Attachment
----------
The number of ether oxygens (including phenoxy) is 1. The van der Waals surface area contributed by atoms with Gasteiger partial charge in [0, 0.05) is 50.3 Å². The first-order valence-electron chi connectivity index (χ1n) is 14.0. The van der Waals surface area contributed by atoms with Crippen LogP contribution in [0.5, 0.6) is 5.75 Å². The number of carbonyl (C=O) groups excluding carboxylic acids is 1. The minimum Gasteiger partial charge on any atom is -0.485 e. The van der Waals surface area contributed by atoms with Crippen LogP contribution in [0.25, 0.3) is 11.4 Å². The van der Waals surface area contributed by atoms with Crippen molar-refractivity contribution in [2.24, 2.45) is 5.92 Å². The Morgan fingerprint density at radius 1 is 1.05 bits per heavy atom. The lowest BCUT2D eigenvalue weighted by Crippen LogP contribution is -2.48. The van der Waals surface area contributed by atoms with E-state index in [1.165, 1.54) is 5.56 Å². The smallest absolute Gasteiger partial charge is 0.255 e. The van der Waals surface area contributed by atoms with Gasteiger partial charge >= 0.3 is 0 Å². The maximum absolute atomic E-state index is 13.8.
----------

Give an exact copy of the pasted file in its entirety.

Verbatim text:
The number of ether oxygens (including phenoxy) is 1. The van der Waals surface area contributed by atoms with Gasteiger partial charge in [0, 0.05) is 50.3 Å². The first-order valence-electron chi connectivity index (χ1n) is 14.0. The van der Waals surface area contributed by atoms with Crippen LogP contribution in [0.5, 0.6) is 5.75 Å². The number of carbonyl (C=O) groups excluding carboxylic acids is 1. The minimum Gasteiger partial charge on any atom is -0.485 e. The van der Waals surface area contributed by atoms with Crippen LogP contribution in [0.25, 0.3) is 11.4 Å². The van der Waals surface area contributed by atoms with Crippen molar-refractivity contribution in [2.24, 2.45) is 5.92 Å². The Morgan fingerprint density at radius 1 is 1.05 bits per heavy atom. The lowest BCUT2D eigenvalue weighted by Crippen LogP contribution is -2.48. The van der Waals surface area contributed by atoms with E-state index in [1.165, 1.54) is 5.56 Å². The smallest absolute Gasteiger partial charge is 0.255 e. The van der Waals surface area contributed by atoms with Gasteiger partial charge >= 0.3 is 0 Å². The maximum absolute atomic E-state index is 13.8.